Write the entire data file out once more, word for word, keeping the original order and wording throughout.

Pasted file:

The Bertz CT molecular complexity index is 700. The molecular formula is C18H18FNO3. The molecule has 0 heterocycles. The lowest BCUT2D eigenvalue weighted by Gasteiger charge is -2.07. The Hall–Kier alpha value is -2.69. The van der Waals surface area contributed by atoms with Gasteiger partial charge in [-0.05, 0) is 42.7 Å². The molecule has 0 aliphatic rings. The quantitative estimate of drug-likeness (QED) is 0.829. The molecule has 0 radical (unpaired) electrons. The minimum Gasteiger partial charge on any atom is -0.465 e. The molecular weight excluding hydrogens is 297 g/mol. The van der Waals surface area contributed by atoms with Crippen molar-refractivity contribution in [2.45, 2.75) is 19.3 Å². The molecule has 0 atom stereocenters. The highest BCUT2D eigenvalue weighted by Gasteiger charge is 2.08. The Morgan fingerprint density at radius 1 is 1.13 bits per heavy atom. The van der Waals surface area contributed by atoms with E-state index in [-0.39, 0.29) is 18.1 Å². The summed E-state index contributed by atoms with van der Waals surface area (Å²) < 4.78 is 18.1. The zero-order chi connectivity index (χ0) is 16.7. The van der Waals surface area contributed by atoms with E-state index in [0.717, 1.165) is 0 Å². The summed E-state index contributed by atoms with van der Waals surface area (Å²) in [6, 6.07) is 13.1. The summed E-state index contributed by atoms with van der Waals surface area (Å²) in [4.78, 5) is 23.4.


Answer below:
The Bertz CT molecular complexity index is 700. The molecular formula is C18H18FNO3. The molecule has 0 heterocycles. The lowest BCUT2D eigenvalue weighted by Gasteiger charge is -2.07. The Hall–Kier alpha value is -2.69. The van der Waals surface area contributed by atoms with Gasteiger partial charge in [-0.05, 0) is 42.7 Å². The molecule has 0 aliphatic rings. The quantitative estimate of drug-likeness (QED) is 0.829. The molecule has 0 radical (unpaired) electrons. The minimum Gasteiger partial charge on any atom is -0.465 e. The molecular weight excluding hydrogens is 297 g/mol. The van der Waals surface area contributed by atoms with Crippen molar-refractivity contribution in [2.45, 2.75) is 19.3 Å². The molecule has 0 atom stereocenters. The highest BCUT2D eigenvalue weighted by Gasteiger charge is 2.08. The Morgan fingerprint density at radius 1 is 1.13 bits per heavy atom. The van der Waals surface area contributed by atoms with E-state index in [-0.39, 0.29) is 18.1 Å². The summed E-state index contributed by atoms with van der Waals surface area (Å²) < 4.78 is 18.1. The zero-order chi connectivity index (χ0) is 16.7. The van der Waals surface area contributed by atoms with E-state index in [0.717, 1.165) is 0 Å². The summed E-state index contributed by atoms with van der Waals surface area (Å²) in [6, 6.07) is 13.1. The summed E-state index contributed by atoms with van der Waals surface area (Å²) in [4.78, 5) is 23.4.